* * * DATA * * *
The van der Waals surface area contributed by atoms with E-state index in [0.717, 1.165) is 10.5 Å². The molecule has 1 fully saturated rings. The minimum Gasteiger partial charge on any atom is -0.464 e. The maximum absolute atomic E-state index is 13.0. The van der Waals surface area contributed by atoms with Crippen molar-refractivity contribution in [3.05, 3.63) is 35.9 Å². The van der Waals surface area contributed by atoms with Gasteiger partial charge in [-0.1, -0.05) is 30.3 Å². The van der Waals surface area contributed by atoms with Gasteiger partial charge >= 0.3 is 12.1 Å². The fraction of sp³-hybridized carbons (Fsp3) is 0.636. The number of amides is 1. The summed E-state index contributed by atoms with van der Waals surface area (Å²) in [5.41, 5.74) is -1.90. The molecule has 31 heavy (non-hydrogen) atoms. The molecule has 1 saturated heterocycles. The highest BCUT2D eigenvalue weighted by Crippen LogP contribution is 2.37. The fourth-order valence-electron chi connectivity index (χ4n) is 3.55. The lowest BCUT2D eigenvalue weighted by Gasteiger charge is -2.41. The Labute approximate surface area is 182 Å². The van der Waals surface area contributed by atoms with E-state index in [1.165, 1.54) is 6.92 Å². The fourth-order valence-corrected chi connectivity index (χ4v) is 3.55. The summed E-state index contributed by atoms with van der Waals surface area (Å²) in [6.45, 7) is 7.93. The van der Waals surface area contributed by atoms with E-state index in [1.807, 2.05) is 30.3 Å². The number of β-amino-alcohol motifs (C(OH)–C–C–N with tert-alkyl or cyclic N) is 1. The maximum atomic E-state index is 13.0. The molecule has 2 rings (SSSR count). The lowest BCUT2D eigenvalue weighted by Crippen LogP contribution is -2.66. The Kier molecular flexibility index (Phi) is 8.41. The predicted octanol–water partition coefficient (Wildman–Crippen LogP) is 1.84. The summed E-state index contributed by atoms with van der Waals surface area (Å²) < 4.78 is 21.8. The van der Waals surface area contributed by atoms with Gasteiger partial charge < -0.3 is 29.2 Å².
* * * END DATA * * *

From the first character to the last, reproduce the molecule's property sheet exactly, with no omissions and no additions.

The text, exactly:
The van der Waals surface area contributed by atoms with E-state index in [0.717, 1.165) is 10.5 Å². The molecule has 1 fully saturated rings. The minimum Gasteiger partial charge on any atom is -0.464 e. The maximum absolute atomic E-state index is 13.0. The van der Waals surface area contributed by atoms with Crippen molar-refractivity contribution in [3.05, 3.63) is 35.9 Å². The van der Waals surface area contributed by atoms with Gasteiger partial charge in [-0.1, -0.05) is 30.3 Å². The van der Waals surface area contributed by atoms with Gasteiger partial charge >= 0.3 is 12.1 Å². The fraction of sp³-hybridized carbons (Fsp3) is 0.636. The number of amides is 1. The summed E-state index contributed by atoms with van der Waals surface area (Å²) in [5.41, 5.74) is -1.90. The molecule has 31 heavy (non-hydrogen) atoms. The molecule has 1 saturated heterocycles. The highest BCUT2D eigenvalue weighted by Crippen LogP contribution is 2.37. The fourth-order valence-electron chi connectivity index (χ4n) is 3.55. The lowest BCUT2D eigenvalue weighted by Gasteiger charge is -2.41. The Labute approximate surface area is 182 Å². The van der Waals surface area contributed by atoms with E-state index in [1.165, 1.54) is 6.92 Å². The fourth-order valence-corrected chi connectivity index (χ4v) is 3.55. The summed E-state index contributed by atoms with van der Waals surface area (Å²) in [6.45, 7) is 7.93. The van der Waals surface area contributed by atoms with E-state index in [1.807, 2.05) is 30.3 Å². The number of β-amino-alcohol motifs (C(OH)–C–C–N with tert-alkyl or cyclic N) is 1. The maximum atomic E-state index is 13.0. The molecule has 2 rings (SSSR count). The lowest BCUT2D eigenvalue weighted by Crippen LogP contribution is -2.66. The Kier molecular flexibility index (Phi) is 8.41. The predicted octanol–water partition coefficient (Wildman–Crippen LogP) is 1.84. The summed E-state index contributed by atoms with van der Waals surface area (Å²) < 4.78 is 21.8. The van der Waals surface area contributed by atoms with Gasteiger partial charge < -0.3 is 29.2 Å².